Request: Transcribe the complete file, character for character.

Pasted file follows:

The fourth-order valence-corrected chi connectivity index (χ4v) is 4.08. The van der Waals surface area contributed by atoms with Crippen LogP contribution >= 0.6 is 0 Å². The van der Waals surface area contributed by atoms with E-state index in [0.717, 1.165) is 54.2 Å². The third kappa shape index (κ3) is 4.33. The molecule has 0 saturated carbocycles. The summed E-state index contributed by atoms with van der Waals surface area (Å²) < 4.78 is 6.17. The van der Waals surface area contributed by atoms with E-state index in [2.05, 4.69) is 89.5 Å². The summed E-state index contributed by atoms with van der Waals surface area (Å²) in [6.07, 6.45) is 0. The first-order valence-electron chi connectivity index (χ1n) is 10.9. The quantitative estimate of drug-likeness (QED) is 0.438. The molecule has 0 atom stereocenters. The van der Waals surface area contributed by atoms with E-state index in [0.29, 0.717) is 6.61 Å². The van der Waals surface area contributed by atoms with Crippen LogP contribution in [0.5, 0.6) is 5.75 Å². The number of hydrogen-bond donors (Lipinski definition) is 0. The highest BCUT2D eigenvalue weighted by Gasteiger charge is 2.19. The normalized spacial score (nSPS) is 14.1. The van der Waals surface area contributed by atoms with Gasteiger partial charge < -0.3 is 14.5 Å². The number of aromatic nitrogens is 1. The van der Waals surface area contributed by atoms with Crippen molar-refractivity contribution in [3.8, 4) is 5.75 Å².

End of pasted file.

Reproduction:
The fourth-order valence-corrected chi connectivity index (χ4v) is 4.08. The van der Waals surface area contributed by atoms with Crippen LogP contribution >= 0.6 is 0 Å². The van der Waals surface area contributed by atoms with E-state index in [0.717, 1.165) is 54.2 Å². The third kappa shape index (κ3) is 4.33. The molecule has 0 saturated carbocycles. The summed E-state index contributed by atoms with van der Waals surface area (Å²) < 4.78 is 6.17. The van der Waals surface area contributed by atoms with E-state index in [2.05, 4.69) is 89.5 Å². The summed E-state index contributed by atoms with van der Waals surface area (Å²) in [6.07, 6.45) is 0. The first-order valence-electron chi connectivity index (χ1n) is 10.9. The quantitative estimate of drug-likeness (QED) is 0.438. The molecule has 0 atom stereocenters. The van der Waals surface area contributed by atoms with E-state index in [0.29, 0.717) is 6.61 Å². The van der Waals surface area contributed by atoms with Crippen LogP contribution in [0.5, 0.6) is 5.75 Å². The number of hydrogen-bond donors (Lipinski definition) is 0. The highest BCUT2D eigenvalue weighted by Gasteiger charge is 2.19. The normalized spacial score (nSPS) is 14.1. The van der Waals surface area contributed by atoms with Gasteiger partial charge < -0.3 is 14.5 Å². The number of aromatic nitrogens is 1. The van der Waals surface area contributed by atoms with Crippen molar-refractivity contribution in [3.8, 4) is 5.75 Å².